Lending a Smile
When there’s not a lot to smile about, what do you do? It’s been 20 years since Mary has really smiled, and who could blame her? Broken teeth, a broken smile, and a broken heart has made it hard to smile about anything.
At 32 years old, Mary’s best friend—her brother—committed suicide. That loss, that horrible feeling that you cannot change was much too painful to overcome. “I just took his death really hard and let the pain take over.” When grief and the pain from losing a loved one is left to take over, coping often becomes a challenge. For Mary, the only thing that seemed to help her cope was drugs. She started with cocaine, but it became too expensive. Her life unraveled while she sought asylum from it all by staying high. She lost her house and the trust of everyone around her. “Nobody wanted me around and I couldn’t pay my rent.” Down the rabbit hole she went and before long, Mary was homeless, addicted, and very much alone. Her mother took over the care of her seven children and she was lucky she didn’t lose them.
On the streets, Mary continued to dope up but cocaine was expensive, so she discovered a cheaper alternative that at the time didn’t seem as bad as cocaine—meth. Life on the streets was scary and dangerous. “I’ve been raped, threatened at gun point, been in the wrong place at the wrong time, and have slept in the wrong places…I had to use drugs, or at least I thought I had to use drugs, so that I could stay awake, stay safe. I didn’t want more bad things to happen to me.” The 24-7 game of survival kept her addiction strong and she found herself so lost and without a way to get out.
It wasn’t until January 22, 2014, her 50th birthday, that she took a journey down memory lane. Looking back on the past 20 years, she realized that something had to change. She had to fix herself and her life. “I was 50 years old, full of shame, completely lost, I couldn’t even crack a smile because of the shame and pain…I thought, something has to change.” That same day, she packed up her stuff and headed to Volunteers of America to detox. That day was the defining moment for Mary. She forced herself to complete 2 weeks of detox, and then received outpatient treatment while she stayed at the shelter. Step by step, her life was evolving. As Mary recounted this beyond challenging time, the tears were welling up in her beautiful brown eyes. “I just knew I had to take advantage of all of these services. I did treatment on my own, and I told myself ‘I’m going to do this’.”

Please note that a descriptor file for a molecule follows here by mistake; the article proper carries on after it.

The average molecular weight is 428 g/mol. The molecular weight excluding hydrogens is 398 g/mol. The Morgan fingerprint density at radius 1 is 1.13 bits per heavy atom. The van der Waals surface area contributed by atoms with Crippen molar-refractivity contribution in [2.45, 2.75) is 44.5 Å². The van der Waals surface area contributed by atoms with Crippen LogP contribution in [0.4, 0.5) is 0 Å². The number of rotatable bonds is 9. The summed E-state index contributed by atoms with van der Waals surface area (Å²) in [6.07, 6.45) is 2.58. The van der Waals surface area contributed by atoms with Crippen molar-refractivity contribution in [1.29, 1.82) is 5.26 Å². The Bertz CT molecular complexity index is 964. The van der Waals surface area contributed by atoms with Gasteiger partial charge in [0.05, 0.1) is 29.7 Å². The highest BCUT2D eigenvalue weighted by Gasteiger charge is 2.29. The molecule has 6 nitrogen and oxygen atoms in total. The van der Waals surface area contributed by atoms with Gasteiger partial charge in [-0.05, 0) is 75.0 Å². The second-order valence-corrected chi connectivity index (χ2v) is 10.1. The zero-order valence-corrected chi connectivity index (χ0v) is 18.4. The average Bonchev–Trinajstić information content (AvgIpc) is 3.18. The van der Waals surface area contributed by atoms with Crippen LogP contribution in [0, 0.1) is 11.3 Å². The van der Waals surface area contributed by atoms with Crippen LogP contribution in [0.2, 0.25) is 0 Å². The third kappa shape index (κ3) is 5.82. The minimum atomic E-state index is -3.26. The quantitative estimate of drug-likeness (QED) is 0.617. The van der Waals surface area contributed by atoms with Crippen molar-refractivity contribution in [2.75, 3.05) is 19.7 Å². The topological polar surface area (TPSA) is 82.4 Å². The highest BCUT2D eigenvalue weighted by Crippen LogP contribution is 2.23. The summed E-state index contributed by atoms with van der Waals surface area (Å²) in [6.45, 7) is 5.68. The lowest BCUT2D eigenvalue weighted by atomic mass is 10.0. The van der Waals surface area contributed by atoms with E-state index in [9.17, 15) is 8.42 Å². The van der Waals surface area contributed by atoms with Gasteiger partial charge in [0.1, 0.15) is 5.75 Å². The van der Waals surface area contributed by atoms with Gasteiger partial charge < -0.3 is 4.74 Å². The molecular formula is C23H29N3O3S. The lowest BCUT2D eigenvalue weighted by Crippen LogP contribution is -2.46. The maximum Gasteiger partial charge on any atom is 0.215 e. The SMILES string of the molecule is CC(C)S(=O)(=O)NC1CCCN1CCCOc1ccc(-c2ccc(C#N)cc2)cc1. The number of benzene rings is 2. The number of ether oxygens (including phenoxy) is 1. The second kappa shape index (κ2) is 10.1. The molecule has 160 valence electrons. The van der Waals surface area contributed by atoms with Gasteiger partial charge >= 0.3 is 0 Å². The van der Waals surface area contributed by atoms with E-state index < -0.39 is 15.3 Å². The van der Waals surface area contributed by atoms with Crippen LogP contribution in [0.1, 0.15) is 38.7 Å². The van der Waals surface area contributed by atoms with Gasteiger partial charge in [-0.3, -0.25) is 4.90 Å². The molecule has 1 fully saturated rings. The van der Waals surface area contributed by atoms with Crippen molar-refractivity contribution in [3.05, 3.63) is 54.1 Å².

Mary did it.
Today, she has housing at Palmer Court and finally can say that she feels safe. With housing and a sober life, Mary’s next step was to fix her broken smile. “Even though I was clean, I just couldn’t smile. I was happy inside, had peace, but I couldn’t smile.”
When she came to Fourth Street Clinic she told Ron and Terri, Fourth Street Clinic’s in-house dentist and dental assistant, how much her teeth and mouth felt like symbols of her shame. She never smiled and she rarely talked. Ron knew that this step was going to be life-changing for Mary. The first appointment was spent building Mary’s missing posterior teeth out of a composite material similar to real teeth. On her second appointment, this same composite material was used to reform the front teeth that had been misused and buzzed down to nothing due to her missing back teeth. It was after this second appointment on March 15th, Mary looked in the mirror and for the first time in 20 years, she smiled and then she couldn’t stop smiling. “I never thought I would get a second chance. I never thought I was worth it. This place always shows me that I am…this place just puts the joy back in my heart…this is better than Christmas!” Ron and Terri instantly realized and observed that with her new smile she regained her confidence and her personality.